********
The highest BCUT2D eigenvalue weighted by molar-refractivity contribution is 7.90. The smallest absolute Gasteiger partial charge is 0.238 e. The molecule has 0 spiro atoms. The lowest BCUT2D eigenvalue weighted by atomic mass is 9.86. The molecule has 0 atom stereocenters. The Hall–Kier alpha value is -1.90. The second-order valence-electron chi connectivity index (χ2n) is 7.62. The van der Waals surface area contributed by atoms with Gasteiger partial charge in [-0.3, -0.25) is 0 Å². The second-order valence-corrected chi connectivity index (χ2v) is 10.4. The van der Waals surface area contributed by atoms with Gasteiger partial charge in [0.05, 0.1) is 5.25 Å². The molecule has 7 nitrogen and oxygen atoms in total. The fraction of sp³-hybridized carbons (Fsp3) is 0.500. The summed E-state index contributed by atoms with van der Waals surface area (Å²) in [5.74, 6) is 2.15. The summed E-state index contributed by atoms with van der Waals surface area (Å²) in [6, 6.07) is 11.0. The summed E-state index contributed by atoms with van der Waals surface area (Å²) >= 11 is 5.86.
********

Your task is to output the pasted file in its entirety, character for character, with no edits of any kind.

The highest BCUT2D eigenvalue weighted by molar-refractivity contribution is 7.90. The smallest absolute Gasteiger partial charge is 0.238 e. The molecule has 0 spiro atoms. The lowest BCUT2D eigenvalue weighted by atomic mass is 9.86. The molecule has 0 atom stereocenters. The Hall–Kier alpha value is -1.90. The second-order valence-electron chi connectivity index (χ2n) is 7.62. The van der Waals surface area contributed by atoms with Gasteiger partial charge in [-0.3, -0.25) is 0 Å². The second-order valence-corrected chi connectivity index (χ2v) is 10.4. The van der Waals surface area contributed by atoms with Gasteiger partial charge in [0.05, 0.1) is 5.25 Å². The molecule has 7 nitrogen and oxygen atoms in total. The fraction of sp³-hybridized carbons (Fsp3) is 0.500. The summed E-state index contributed by atoms with van der Waals surface area (Å²) in [5.74, 6) is 2.15. The summed E-state index contributed by atoms with van der Waals surface area (Å²) in [6, 6.07) is 11.0. The summed E-state index contributed by atoms with van der Waals surface area (Å²) >= 11 is 5.86.